The ancient Near East was the site of the earliest high civilization: Mesopotamia. A rich legacy of texts, addressing all aspects of human life, has survived from this cultural center.
Quantum leaps in cultural history took place here, including the invention of writing and the wheel.
Thus, in many respects this region can be viewed as the cradle of future cultures, both Eastern and Western.
The cultures of the ancient Near East are considered to include all civilizations that used the cuneiform writing system, as well as a few other forms of writing, such as Luwian hieroglyphs and astroglyphs, or star pictographs.
The most widely used ancient Near Eastern languages, were Sumerian, Babylonian -Asyrian, also known as Akkadian, and Hittie Other language with more limited reach included Hurritic and Ugaritic.
Other languages with more limited reach included Hurritic and Ugaritic. Written sources from these cultures have been found from Turkey in the north to the Levant in the southwest and Iraq in the east.
The texts surviving from this period reflect many diverse areas of human endeavor. Documents concerned with daily affairs include administrative and economic texts, such as certificates and notices, legal documents, such as laws and treaties letters and inscriptions and scientific records, such as glossaries and medicinal potions.
Works of cultural creativity have been preserved in the form of myths, epics, hymns, lamentations, prayers, rituals, elegies, love songs, debates, satires, saying, fables, riddles, and texts from the ancient educational system, and narratives and dialogues aimed at passing on wisdom to the next generation.
Due to its natural borders, the near by Egyptian civilization was relatively stable, experienced minimal foreign influence and relatively few wars, and remained monolingual over a substantial part of its history.
On the other hand, ancient Mesopotamia was geographically more open, developing into an ethnically heterogeneous state with a multilingual culture. Although continually plagues with wars and unrest, it also repeatedly succeeded in integrating diverse external influences.
This phenomenon is also reflected in the areas of religion and muthology. The worship of a large number of different gods was typical among the diverse cultures of the ancient Near East.
By the middle of the third millennium B.C, catalogues of Mesopotamian gods contained hundreds of systematically organized names. While the main gods of different ethnic groups were often similar, the worship of other divinities, even across cultural borders, was an accepted practice. The same god could also be depicted and experienced in quite different ways: as a human like figure, a symbol, a plant or animal, a heavenly body, or a powerful natural phenomenon.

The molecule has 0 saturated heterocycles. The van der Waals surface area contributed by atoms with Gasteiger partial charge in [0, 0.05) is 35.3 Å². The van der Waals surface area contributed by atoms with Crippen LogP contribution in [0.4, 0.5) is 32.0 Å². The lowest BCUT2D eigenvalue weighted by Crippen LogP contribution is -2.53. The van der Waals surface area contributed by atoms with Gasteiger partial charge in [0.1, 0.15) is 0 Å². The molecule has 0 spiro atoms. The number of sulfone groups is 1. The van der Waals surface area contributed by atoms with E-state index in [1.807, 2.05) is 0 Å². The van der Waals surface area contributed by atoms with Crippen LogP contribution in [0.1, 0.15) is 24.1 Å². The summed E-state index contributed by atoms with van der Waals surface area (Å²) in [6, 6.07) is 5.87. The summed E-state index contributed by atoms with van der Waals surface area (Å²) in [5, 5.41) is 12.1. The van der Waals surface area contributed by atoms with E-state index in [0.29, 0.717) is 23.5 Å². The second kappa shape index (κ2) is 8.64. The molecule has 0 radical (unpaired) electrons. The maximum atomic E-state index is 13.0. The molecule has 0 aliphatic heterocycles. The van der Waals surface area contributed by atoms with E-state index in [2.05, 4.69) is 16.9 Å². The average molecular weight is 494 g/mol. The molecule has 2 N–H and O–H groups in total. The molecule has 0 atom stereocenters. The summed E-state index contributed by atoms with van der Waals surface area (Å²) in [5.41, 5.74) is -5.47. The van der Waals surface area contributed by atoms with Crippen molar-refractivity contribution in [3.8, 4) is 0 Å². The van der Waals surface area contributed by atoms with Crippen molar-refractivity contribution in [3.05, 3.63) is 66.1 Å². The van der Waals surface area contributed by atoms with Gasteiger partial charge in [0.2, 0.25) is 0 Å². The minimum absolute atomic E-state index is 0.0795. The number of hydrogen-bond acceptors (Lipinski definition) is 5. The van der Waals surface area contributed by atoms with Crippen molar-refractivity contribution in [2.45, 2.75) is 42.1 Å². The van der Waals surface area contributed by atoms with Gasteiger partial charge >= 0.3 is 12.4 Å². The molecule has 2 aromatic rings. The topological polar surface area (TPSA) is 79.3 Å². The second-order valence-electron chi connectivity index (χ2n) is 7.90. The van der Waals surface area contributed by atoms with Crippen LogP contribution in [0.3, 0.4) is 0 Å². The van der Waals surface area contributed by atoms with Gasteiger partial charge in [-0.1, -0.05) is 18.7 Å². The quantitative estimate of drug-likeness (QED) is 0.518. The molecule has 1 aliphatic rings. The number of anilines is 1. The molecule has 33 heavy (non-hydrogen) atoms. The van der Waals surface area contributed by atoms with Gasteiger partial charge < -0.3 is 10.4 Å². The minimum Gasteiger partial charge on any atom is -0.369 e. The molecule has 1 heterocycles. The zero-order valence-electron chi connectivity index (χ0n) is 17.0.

It was also believed that the gods could appear to human beings in dreams and even carry them off to heaven or the underworld.
Early writers worked conscientiously to record their knowledge about the world in encyclopedia like collections. The first explicit theological documents arose as part of this effort. These consisted of lists and charts of the gods, which people had attempted to place in a logical order.
These texts in particular give modern observes-despite their separation from the chroniclers by up to 5,000 years – detailed impressions of the ideas held by people of those times. The sphere of the gods was considered to be organized in the same hierarchical structures as the human world.
Thus, there were high rulers among the gods, responsible for a city-state or an entire country, as well as subordinate gods, who functioned as minister, officials, or messengers. Ruling deities were supported by family members and court officials, including such diverse personnel as barbers and sweepers.
Human rulers were seen as mere representatives of the true, divine sovereign. The gods who rules cities and states were usually conceived of a male. There were exceptions, however, such as Inana, who was revered as the ruling goddess of several cities.
Along with the great power attributed to the gods, people believe themselves to be vulnerable to demonic beings, who were viewed as occupying an intermediate zone between humans and the gods. In addition, the dead were believed to hold power over the life and death of people on Earth.
The great themes of human existence have remained constant over the millennia:love and hate, birth, illness, and death, rulers and subjects, order and chaos, and war and peace. While some people today seek support in chatroom and self help books, the people of the ancient world looked to stories for guidance and inspiration.
Myths, such as those passed down in great details from ancient esopotamia, addressed the fundamental questions of life. The earliest myths are dated from the third millennium B.C, while others data to the second and first millennium B.C. The material they report, however, is often much older, since myths were typically handed down orally for centuries before people attempted to set them down in writing.
For example, the earliest known city tablets recording the story of King Etana, who was said to be carried into heaven by an eagle, date from the 18th century B.C. However, surviving artwork depicting motifs from this story prove that the tale was well known in the 24th century BC.